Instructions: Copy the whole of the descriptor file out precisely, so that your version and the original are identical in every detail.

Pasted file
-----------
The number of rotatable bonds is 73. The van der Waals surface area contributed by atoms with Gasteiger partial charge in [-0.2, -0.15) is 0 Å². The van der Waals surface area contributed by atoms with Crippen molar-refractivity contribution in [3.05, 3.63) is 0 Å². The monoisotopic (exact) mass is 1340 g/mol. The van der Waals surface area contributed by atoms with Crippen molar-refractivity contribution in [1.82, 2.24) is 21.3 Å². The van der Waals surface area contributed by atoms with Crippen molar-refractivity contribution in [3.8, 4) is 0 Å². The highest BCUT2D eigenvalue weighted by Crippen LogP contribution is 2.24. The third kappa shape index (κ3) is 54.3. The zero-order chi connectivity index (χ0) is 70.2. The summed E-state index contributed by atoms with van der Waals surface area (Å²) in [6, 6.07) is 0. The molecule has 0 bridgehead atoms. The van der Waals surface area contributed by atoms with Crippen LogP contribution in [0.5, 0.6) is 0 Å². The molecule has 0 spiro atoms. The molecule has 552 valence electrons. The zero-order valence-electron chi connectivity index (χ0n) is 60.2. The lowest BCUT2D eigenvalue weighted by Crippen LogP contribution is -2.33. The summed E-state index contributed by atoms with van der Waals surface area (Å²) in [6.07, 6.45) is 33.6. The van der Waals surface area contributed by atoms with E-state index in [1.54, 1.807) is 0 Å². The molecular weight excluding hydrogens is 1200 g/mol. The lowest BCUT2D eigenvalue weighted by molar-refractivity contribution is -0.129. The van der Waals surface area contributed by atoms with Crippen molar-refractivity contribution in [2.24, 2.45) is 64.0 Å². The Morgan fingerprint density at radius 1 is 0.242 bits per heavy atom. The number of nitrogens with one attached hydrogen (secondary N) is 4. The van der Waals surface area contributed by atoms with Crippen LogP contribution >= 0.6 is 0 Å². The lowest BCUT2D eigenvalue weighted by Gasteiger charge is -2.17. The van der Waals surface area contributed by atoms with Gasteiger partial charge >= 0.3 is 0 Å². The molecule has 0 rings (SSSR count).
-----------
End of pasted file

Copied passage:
The number of rotatable bonds is 73. The van der Waals surface area contributed by atoms with Gasteiger partial charge in [-0.2, -0.15) is 0 Å². The van der Waals surface area contributed by atoms with Crippen molar-refractivity contribution in [3.05, 3.63) is 0 Å². The monoisotopic (exact) mass is 1340 g/mol. The van der Waals surface area contributed by atoms with Crippen molar-refractivity contribution in [1.82, 2.24) is 21.3 Å². The van der Waals surface area contributed by atoms with Crippen molar-refractivity contribution in [3.8, 4) is 0 Å². The highest BCUT2D eigenvalue weighted by Crippen LogP contribution is 2.24. The third kappa shape index (κ3) is 54.3. The zero-order chi connectivity index (χ0) is 70.2. The summed E-state index contributed by atoms with van der Waals surface area (Å²) in [6, 6.07) is 0. The molecule has 0 bridgehead atoms. The van der Waals surface area contributed by atoms with Crippen LogP contribution in [0.5, 0.6) is 0 Å². The molecule has 0 spiro atoms. The molecule has 552 valence electrons. The zero-order valence-electron chi connectivity index (χ0n) is 60.2. The lowest BCUT2D eigenvalue weighted by Crippen LogP contribution is -2.33. The summed E-state index contributed by atoms with van der Waals surface area (Å²) in [6.07, 6.45) is 33.6. The van der Waals surface area contributed by atoms with E-state index in [1.54, 1.807) is 0 Å². The molecular weight excluding hydrogens is 1200 g/mol. The lowest BCUT2D eigenvalue weighted by molar-refractivity contribution is -0.129. The van der Waals surface area contributed by atoms with Crippen molar-refractivity contribution in [2.24, 2.45) is 64.0 Å². The Morgan fingerprint density at radius 1 is 0.242 bits per heavy atom. The number of nitrogens with one attached hydrogen (secondary N) is 4. The van der Waals surface area contributed by atoms with Crippen LogP contribution >= 0.6 is 0 Å². The lowest BCUT2D eigenvalue weighted by Gasteiger charge is -2.17. The van der Waals surface area contributed by atoms with Gasteiger partial charge >= 0.3 is 0 Å². The molecule has 0 rings (SSSR count).